Critter of the Week: Trophomera sp.: the lowest of the low

This week we introduce to you the deepest parasite ever recorded, a nematode of the genus Trophomera Rubtzov & Platonova 1974, which spends most of its life inside the body cavity of the giant amphipod Hirondellea dubia Dahl, 1959.

This parasite was discovered last year during a research expedition, Hadal Ecosystems Studies (HADES) Program, led by Woods Hole Oceanographic Institute aboard the research vessel Thomas G Thompson. NIWA Marine Biologist Daniel Leduc and colleagues on board the vessel noticed spaghetti-like structures through the transparent body wall of some of the thousands of giant amphipods they collected using baited traps. These structures turned out to be parasitic nematodes, often longer than their host, tightly curled inside the amphipods.

Amphipod, Hirondellea dubia, from 7000 m deep infected by a nematode parasite occupying much of the body cavity. The length of amphipod is about 1.5 cm. [Hadal Ecosystem Studies (HADES) Kermadec Ridge 2014 expedition, led by the Woods Hole Oceanographic Institution and funded by the US National Science Foundation.]

This genus of nematodes spend their adult life in the sediments, where they mate and lay eggs. The eggs are then (presumably) ingested by the amphipods. The eggs hatch, and the juveniles find a cosy place inside the host where they can feed and grow up to several centimetres long. When they are about to reach adulthood, they crawl their way out of the host (a bit like in the movie Alien!) and undergo their final moult. The nematodes were found from about 6000 to 10,000 m depth, making them the deepest parasites known. Ongoing research aims to establish where this enigmatic species fits in the wider nematode tree using morphological and molecular tools.

Scanning electron microscope image of the deepest recorded nematode parasite, Trophomera Rubtzov & Platonova 1974. [Daniel Leduc, NIWA]

This picture was taken with a scanning electron microscope and shows the head of the nematode parasite magnified 2000 times. Despite its pudgy appearance and lack of a proper mouth, this nematode eventually kills its host by forcing its way out through the body wall. The only external features visible are tiny sensory hairs.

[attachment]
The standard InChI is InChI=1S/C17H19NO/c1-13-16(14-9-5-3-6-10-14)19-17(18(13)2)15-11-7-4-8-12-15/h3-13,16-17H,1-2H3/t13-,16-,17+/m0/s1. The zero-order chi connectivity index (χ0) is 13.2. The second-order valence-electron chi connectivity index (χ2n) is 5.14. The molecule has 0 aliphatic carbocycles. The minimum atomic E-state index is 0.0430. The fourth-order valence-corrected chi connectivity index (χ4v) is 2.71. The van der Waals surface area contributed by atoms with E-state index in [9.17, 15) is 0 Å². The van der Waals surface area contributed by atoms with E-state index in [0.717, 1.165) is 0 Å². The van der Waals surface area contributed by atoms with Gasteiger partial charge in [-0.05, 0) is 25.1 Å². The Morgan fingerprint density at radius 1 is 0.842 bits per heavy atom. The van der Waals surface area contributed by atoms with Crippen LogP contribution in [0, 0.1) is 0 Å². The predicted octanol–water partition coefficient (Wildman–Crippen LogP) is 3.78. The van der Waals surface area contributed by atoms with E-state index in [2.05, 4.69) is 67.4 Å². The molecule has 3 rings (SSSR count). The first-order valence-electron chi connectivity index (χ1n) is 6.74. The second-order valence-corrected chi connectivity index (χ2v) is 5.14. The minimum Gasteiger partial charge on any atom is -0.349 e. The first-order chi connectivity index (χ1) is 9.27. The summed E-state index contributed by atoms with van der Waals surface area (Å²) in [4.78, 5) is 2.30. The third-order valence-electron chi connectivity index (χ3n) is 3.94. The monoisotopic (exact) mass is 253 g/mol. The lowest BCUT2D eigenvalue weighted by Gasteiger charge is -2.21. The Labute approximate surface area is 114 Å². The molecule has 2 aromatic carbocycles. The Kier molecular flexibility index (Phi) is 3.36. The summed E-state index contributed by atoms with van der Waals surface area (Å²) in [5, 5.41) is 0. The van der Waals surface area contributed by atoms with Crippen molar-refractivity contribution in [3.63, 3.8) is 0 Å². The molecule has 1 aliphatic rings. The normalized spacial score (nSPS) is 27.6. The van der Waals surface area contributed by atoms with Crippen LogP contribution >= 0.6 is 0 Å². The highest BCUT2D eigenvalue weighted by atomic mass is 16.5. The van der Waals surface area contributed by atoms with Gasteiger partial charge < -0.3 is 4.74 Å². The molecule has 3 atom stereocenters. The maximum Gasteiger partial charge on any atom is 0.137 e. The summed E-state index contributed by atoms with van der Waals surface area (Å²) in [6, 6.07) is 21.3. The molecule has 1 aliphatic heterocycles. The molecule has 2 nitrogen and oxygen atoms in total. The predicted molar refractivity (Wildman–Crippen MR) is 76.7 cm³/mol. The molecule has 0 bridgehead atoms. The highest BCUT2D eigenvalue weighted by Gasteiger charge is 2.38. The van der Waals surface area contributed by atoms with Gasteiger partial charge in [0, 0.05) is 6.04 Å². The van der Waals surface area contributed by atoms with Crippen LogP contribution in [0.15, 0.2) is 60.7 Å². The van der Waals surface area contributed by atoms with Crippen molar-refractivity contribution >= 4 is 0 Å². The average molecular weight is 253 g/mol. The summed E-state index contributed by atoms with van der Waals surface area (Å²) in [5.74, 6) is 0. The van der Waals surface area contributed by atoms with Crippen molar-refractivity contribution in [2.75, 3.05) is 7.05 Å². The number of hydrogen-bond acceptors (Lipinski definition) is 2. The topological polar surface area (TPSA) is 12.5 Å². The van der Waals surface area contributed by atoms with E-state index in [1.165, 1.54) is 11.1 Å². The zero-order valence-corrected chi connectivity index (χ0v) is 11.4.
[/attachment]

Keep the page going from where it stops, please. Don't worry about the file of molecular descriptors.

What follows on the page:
The nematodes were spotted inside the amphipods after many hours of sorting amphipods collected by baited fish trap on the 2014 voyage. One of the participants, graduate student Kirstin Meyer from the University of Oregon, undertook the delicate job of extracting the nematodes from the amphipods with her dissection tools brought along to extract the gonads of the deep trench fauna that were collected.

Finding these nematodes in such numbers inside their host is unusual (one amphipod host contained four nematode parasites). Trophomera is rare around the world and most specimens collected so far are adults extracted from deep-sea sediments.

Kirstin Meyer, graduate student from the University of Oregon, enthusiastically hunts for amphipods attached to the fish bait collected from several thousand meters deep and performs an intricate dissection on one of the trench amphipods. [Sadie Mills, NIWA. HADES Kermadec Trench 2014.]

Further information

The article below was written about the Kermadec Trench meiofaunal discoveries:

The Kermadec Trench Meiofaunal Discoveries

The other work onboard is summarised in the HADES mission video:

HADES mission video

The specimens photographed in this blog were collected on the Hadal Ecosystem Studies (HADES) Kermadec Ridge 2014 expedition, led by the Woods Hole Oceanographic Institution and funded by the US National Science Foundation. NIWA staff were supported by the project “Impacts of resource use on vulnerable deep-sea communities” (MBIE contract CO1X0906).

Hadal Ecosystem Studies (HADES) Kermadec Ridge 2014